Sanja Fidler

Assistant Professor
University of Toronto

Towards Perceptual Machines That See, Converse, and Reason

A successful autonomous system needs to not only understand the visual world but also communicate its understanding with humans. To make this possible, language can serve as a natural link between high level semantic concepts and low level visual perception. In this talk, I'll discuss recent work in the domain of vision and language, covering topics such as image/video captioning and retrieval, and question-answering. I’ll also talk about our recent work on task execution via language instructions.

Sanja Fidler is an Assistant Professor at the Department of Computer Science, University of Toronto. Previously she was a Research Assistant Professor at TTI-Chicago, a philanthropically endowed academic institute located in the campus of the University of Chicago. She completed her PhD in computer science at University of Ljubljana in 2010, and was a postdoctoral fellow at University of Toronto during 2011-2012. In 2010 she visited UC Berkeley. She has served as a Program Chair of the 3DV conference, and as an Area Chair of CVPR, ICCV, EMNLP, ICLR, and NIPS. She received the NVIDIA Pioneer of AI award. Her recent work on semi-automatic object labeling won the Best Paper Honorable mention at CVPR'17. Her main research interests are object detection, 3D scene understanding, and the intersection of language and vision.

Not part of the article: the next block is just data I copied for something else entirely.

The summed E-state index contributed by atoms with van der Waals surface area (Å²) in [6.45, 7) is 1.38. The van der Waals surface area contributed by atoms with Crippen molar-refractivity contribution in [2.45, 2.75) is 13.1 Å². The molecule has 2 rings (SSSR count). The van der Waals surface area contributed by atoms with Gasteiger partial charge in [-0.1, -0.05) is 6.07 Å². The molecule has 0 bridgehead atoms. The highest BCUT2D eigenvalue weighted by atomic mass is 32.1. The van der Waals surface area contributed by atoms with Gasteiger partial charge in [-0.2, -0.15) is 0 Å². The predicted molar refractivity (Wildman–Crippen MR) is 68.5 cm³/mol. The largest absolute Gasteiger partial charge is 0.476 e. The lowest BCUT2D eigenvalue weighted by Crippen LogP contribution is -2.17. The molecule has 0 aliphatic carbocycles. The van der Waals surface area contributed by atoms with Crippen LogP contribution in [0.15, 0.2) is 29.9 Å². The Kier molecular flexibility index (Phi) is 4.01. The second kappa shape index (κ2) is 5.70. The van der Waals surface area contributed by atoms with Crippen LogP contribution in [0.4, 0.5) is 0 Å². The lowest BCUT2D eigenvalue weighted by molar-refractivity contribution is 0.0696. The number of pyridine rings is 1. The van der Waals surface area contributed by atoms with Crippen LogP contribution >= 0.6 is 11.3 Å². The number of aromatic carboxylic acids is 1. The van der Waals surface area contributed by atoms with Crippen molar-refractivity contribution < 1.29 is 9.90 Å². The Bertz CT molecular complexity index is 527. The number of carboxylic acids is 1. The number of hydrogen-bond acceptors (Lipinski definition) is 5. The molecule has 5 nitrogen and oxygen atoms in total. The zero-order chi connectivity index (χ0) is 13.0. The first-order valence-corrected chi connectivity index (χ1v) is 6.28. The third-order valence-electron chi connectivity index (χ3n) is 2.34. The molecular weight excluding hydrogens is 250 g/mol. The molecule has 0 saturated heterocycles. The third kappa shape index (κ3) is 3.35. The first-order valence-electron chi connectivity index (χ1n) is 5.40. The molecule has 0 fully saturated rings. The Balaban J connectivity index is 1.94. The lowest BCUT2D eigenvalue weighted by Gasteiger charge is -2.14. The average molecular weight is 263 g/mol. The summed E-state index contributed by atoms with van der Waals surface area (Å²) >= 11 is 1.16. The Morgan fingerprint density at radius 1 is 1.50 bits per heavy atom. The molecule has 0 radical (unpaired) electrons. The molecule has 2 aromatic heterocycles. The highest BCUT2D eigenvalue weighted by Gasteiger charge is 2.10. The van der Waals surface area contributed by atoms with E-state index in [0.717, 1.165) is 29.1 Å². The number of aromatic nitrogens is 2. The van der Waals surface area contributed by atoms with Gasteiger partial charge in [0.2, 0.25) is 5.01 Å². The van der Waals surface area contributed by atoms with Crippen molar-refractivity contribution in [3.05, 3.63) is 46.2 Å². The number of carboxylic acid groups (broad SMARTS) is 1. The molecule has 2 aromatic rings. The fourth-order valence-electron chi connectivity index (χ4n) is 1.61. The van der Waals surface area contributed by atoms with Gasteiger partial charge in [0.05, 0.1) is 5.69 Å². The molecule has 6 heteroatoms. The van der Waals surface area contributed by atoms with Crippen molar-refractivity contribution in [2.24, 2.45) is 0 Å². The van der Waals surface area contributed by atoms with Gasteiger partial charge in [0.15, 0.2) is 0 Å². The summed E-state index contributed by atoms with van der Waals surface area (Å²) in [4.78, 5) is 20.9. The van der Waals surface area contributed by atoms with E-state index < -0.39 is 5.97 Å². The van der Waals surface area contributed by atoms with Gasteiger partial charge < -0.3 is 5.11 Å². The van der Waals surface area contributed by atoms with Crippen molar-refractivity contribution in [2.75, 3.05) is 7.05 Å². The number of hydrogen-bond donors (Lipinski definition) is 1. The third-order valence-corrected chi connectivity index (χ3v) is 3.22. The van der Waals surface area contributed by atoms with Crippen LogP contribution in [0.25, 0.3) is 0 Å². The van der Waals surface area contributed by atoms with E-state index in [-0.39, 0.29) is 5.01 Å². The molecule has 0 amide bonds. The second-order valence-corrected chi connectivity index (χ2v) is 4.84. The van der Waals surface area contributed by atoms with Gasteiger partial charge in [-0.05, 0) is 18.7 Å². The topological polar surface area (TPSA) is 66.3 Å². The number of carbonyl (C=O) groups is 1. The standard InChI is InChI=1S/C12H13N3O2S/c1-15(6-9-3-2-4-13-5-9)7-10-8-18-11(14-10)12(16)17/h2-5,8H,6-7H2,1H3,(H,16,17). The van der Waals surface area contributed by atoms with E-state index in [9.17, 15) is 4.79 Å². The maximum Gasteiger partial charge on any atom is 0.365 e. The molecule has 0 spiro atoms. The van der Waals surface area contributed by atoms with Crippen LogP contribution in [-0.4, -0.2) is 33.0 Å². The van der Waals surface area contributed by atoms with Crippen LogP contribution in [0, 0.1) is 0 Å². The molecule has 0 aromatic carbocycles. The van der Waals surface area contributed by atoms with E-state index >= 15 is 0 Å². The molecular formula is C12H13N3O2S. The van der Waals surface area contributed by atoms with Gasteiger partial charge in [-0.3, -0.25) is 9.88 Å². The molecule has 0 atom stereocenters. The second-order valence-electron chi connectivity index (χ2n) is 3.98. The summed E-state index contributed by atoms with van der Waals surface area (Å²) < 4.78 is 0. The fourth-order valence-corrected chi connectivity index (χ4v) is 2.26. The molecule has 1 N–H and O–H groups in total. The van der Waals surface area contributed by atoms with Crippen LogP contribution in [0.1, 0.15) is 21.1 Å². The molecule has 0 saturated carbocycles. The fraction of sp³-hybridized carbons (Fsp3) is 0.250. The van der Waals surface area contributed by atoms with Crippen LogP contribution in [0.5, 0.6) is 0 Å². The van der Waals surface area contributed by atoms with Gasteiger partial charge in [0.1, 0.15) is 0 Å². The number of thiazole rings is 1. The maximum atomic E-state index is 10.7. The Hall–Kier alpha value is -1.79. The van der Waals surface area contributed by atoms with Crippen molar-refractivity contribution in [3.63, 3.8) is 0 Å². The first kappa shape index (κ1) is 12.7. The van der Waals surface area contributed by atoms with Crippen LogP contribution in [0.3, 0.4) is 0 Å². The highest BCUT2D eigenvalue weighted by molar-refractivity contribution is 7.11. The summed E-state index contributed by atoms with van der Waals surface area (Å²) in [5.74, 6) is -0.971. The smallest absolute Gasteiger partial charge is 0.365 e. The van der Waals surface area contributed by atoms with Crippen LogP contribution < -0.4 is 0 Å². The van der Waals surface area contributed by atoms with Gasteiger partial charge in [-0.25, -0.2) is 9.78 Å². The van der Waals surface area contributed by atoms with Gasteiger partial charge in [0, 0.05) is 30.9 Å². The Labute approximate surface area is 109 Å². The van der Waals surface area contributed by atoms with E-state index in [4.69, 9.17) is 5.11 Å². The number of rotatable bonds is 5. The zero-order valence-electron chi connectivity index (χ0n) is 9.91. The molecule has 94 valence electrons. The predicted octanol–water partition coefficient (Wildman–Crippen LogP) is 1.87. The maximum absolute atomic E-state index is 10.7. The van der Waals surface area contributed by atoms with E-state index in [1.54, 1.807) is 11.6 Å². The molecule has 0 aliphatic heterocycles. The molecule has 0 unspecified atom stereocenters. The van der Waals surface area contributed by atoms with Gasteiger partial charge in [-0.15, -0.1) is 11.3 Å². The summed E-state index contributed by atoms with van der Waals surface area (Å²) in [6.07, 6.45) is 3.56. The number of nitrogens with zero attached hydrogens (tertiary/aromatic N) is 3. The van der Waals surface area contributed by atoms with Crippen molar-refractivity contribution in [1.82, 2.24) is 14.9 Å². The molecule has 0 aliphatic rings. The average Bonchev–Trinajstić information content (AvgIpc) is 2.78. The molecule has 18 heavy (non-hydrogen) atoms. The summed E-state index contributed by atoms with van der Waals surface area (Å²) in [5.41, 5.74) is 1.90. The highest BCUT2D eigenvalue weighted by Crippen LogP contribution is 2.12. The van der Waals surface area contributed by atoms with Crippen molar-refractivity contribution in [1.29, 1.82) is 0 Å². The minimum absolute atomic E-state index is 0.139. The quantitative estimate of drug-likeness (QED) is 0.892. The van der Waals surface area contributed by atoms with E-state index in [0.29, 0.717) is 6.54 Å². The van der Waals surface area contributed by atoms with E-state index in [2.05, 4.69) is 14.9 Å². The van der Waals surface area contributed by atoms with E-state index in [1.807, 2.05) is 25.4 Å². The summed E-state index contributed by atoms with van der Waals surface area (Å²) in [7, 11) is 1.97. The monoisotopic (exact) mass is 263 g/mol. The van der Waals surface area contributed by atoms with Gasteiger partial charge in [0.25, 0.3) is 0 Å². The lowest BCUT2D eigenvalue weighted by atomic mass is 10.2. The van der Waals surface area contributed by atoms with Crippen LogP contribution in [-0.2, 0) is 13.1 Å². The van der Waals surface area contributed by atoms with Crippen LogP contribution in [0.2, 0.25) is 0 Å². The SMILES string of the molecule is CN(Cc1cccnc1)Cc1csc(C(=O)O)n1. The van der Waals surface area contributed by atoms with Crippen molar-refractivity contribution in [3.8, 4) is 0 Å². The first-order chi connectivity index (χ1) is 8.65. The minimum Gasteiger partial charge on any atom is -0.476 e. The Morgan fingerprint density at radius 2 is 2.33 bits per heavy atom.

Sanja Fidler is an Assistant Professor at the Department of Computer Science, University of Toronto. Previously she was a Research Assistant Professor at TTI-Chicago, a philanthropically endowed academic institute located in the campus of the University of Chicago. She completed her PhD in computer science at the University of Ljubljana in 2010, and was a postdoctoral fellow at University of Toronto during 2011-2012. She has served in program committees of numerous international conferences, and has received three outstanding reviewer awards. Together with Rich Zemel and Raquel Urtasun, she received the NVIDIA Pioneer of AI award. Her main research interests are object detection, 3D scene understanding, and the intersection of language and vision.

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